My ‘cene-salad and Mandelshtam’s “Horseshoe”: I posted short versions of my talk on Facebook before heading south on Thursday. In four words: Anthropocene? Homogenocene! Thalassocene? Naufragocene! Two words: theft? composture! In one: turbulence!

There was a bit more to it, and maybe I’ll post a little of it here later, but one fun part was swapping out a clear-sounding name for four overlapping terms. At least some of the problems I tend to have with too-narrow terminology might be avoided — or such is my gamble — by multiplying terms, so that rather than marking single imperial claims, each name and every historical meta-narrative gets composted along side another.

Another fun part was introducing a few lines from one of my favorite modern sea poems, Osip Mandelshtam’s “Whoever finds a horseshoe.” I used Mandelshtam’s poem to introduce wily Ulysses, hero of the Naufragocene, Age of Shipwrecks —

But breathing the smell

Of resinous tears oozing through planks

Admiring the boards of bulkheads riveted

Not by the peaceful Bethlehem carpenters but by that other –

Father of journeys, friend of seafarers –

It’s not only a sea poem but a lament about the human shipwreck of Soviet history and a lyric dream of absolute form. “Time pares me down like a coin,” it ends, “And there is no longer enough of me for myself.” I love the James Greene translations that Alinor gave me before we got married — in fact one of his other great maritime poems, “Sleeplessness. Homer. Taut sails” was part of our wedding in Sausalito in 1996. I’m really pleased that in this talk, and eventually in my book on shipwreck, I’ll introduce Odysseus, a figure who saturates the book and my thinking, via Mandelshtam.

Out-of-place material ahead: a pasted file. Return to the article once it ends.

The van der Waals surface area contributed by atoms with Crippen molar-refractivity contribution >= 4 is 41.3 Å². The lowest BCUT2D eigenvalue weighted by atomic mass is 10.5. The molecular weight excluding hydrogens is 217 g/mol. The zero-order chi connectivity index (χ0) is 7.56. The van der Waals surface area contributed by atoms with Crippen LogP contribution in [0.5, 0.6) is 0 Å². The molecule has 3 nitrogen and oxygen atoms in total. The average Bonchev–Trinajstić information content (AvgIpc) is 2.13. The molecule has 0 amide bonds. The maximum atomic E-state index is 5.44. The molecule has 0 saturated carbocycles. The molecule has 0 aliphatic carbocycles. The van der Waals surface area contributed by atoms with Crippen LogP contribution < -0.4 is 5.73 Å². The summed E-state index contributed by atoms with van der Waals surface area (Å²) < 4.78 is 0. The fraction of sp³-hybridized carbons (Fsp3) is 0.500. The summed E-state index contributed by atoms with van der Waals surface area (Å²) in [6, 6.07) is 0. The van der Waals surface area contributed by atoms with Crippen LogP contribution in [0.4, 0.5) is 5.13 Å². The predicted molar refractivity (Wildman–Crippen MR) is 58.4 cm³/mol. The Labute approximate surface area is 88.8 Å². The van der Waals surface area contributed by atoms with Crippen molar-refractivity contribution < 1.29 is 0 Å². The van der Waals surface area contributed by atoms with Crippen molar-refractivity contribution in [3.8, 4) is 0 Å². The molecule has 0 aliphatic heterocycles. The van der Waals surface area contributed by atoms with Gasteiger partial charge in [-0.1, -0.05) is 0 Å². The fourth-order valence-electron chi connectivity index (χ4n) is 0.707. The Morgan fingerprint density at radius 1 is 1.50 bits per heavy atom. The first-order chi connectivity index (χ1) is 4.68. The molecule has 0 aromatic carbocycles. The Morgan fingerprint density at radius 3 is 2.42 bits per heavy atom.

Public Joy: Thursday afternoon a slightly different configuration of us took in Eileen Joy’s utopian torrent of invention and possibility. Faced with a crisis in scholarly publishing and finding adequate publics for our work, she insists that we invent them. Time wears down all things (like coins, and sometimes because of what coins represent), but it’s hard not to be a little bit optimistic about the future of the humanities when you’re in the middle of events like these.

Contact Ecologies was the latest in a series of MEMSI fantasias that I’ve joined, as participant or audience member or lurking twitterbot. Eileen’s talk especially but really the whole event drove home to me a key reason why we need these events. They are themselves acts of publishing, of making public and publics and communities.

Eileen's giving us the future

Eileen’s laying down the future

Tim Morton has already said over on his blog pretty much what I think about Jeffrey Cohen’s wizardly hosting. It’s such a pleasure to play with such smart people in their messy, constructive, play-ful, vibrant sandbox.